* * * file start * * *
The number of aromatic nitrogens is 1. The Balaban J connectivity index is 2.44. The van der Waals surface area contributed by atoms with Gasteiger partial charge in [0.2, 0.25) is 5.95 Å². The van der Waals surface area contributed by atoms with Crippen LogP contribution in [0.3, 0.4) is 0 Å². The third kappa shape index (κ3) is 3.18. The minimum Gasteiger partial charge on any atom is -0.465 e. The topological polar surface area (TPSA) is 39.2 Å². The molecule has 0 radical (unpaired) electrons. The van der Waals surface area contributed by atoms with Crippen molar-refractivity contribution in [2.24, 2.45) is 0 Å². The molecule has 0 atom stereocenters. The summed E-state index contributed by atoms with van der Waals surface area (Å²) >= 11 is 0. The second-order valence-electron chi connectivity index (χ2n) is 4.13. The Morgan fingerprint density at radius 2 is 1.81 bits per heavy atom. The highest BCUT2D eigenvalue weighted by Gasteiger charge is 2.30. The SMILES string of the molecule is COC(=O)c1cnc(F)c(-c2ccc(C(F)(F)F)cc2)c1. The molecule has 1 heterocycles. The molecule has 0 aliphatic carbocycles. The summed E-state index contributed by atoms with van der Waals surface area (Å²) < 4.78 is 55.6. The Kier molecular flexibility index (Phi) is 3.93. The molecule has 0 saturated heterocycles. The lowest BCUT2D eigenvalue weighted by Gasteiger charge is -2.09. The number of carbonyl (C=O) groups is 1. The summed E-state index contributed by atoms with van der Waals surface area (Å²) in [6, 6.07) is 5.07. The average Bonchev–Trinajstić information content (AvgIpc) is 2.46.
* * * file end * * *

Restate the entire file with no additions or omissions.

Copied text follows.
The number of aromatic nitrogens is 1. The Balaban J connectivity index is 2.44. The van der Waals surface area contributed by atoms with Gasteiger partial charge in [0.2, 0.25) is 5.95 Å². The van der Waals surface area contributed by atoms with Crippen LogP contribution in [0.3, 0.4) is 0 Å². The third kappa shape index (κ3) is 3.18. The minimum Gasteiger partial charge on any atom is -0.465 e. The topological polar surface area (TPSA) is 39.2 Å². The molecule has 0 radical (unpaired) electrons. The van der Waals surface area contributed by atoms with Crippen molar-refractivity contribution in [2.24, 2.45) is 0 Å². The molecule has 0 atom stereocenters. The summed E-state index contributed by atoms with van der Waals surface area (Å²) >= 11 is 0. The second-order valence-electron chi connectivity index (χ2n) is 4.13. The Morgan fingerprint density at radius 2 is 1.81 bits per heavy atom. The highest BCUT2D eigenvalue weighted by Gasteiger charge is 2.30. The SMILES string of the molecule is COC(=O)c1cnc(F)c(-c2ccc(C(F)(F)F)cc2)c1. The molecule has 1 heterocycles. The molecule has 0 aliphatic carbocycles. The summed E-state index contributed by atoms with van der Waals surface area (Å²) < 4.78 is 55.6. The Kier molecular flexibility index (Phi) is 3.93. The molecule has 0 saturated heterocycles. The lowest BCUT2D eigenvalue weighted by Gasteiger charge is -2.09. The number of carbonyl (C=O) groups is 1. The summed E-state index contributed by atoms with van der Waals surface area (Å²) in [6, 6.07) is 5.07. The average Bonchev–Trinajstić information content (AvgIpc) is 2.46.